Limestone County Sheriff’s newest officer can smell trouble at a traffic stop even before the suspect steps out of the vehicle.

The new officer is Kilo, a 2-year-old Belgian Malinois (pronounced Mal-in-wah), a drug-sniffing dog with a million-dollar nose.

The Sheriff’s Department paid $10,000 for Kilo and the specialized training that makes her able to identify narcotics.

Her partner and master, Deputy Josh McLaughlin, were recently assigned to highway interdiction in Limestone County. McLaughlin, who has also served the Sheriff’s Department as an investigator, loves the dog and is impressed with her abilities.

“Where we can smell stew cooking on the stove, Kilo can identify every ingredient in the stew,” he said.

Unlike humans, dogs can smell in parts per trillion, which means their noses work 1 million times more efficiently that the human nose. Some say drug-sniffing dogs can find a jellybean on a football field. Both the German shepherd and Malinois breeds possess excellent noses and are easy to train, so they are often favored as drug dogs.

A Belgian Malinois named “Cairo” was used by Navy SEALs who killed Osama bin Laden on May 2 in Operation Neptune Spear.

The canine cop’s keen sense of smell enables it to detect drugs, bombs, cadavers, bed bugs or what ever it is trained to find. When it finds what it’s sniffing for, it notifies the handler with an aggressive alert, such as digging and pawing at the spot where it smells a drug. Drug dogs are invaluable to law-enforcement officers like McLaughlin because they can find probable cause to search where people can’t.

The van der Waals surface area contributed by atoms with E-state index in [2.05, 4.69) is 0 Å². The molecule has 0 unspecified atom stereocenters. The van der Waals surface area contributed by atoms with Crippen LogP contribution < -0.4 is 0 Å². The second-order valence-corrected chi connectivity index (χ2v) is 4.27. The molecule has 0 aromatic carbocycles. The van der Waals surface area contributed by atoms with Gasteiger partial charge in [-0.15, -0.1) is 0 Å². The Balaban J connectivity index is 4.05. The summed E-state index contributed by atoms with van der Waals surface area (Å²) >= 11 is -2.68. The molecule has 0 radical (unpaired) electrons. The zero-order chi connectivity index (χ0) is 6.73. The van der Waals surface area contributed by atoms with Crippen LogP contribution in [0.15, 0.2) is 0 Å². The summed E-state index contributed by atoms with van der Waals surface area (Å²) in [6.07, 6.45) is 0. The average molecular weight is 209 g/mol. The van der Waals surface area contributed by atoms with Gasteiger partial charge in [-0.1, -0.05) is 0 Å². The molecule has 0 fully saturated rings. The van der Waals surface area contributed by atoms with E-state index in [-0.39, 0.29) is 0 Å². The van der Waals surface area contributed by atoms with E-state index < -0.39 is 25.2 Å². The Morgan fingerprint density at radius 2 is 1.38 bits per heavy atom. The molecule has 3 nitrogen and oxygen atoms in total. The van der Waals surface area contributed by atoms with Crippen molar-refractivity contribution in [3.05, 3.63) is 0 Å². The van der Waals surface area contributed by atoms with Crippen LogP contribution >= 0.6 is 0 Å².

“If I get a call about drugs at a hotel by the Interstate and I can’t get consent to search, then I can’t make an arrest without probable cause, McLaughlin said. “If Kilo walks around and alerts, then I can search because she has found probable cause.”

Kilo can find drugs anywhere, including in a vehicle’s gasoline tank or buried in a can filled with coffee. Trying to mask the scent of the drug with a stronger scent works about as well as the average restroom air-freshener. Kilo would be able to smell the gasoline and the drug or the coffee and the drug.

Training a drug dog never ends. McLaughlin spends 16 hours a week training Kilo in order to keep her sharp. The team recently took 120 hours of training from Canine Working Dog International in Kansas City, Mo. 

Life isn’t all work for Kilo.

She likes to chew and fetch. On Monday, she had a giant bone — about the size of a human arm — by a tree in her backyard.

“She loves to fetch anything,” McLaughlin said. “Balls, Frisbees, anything.”

Kilo is, by far, the fastest member of the Limestone County Sheriff’s Department. McLaughlin threw a ball for Kilo to fetch and she was off like a shot and back again with the ball.

After having her photo taken Monday, Kilo was in almost perpetual motion, stopping to lay down and pant only once after fetching half a dozen times.  Finding narcotics is as much fun as fetch for Kilo, but for law-enforcement officers and the community, it’s a great service.

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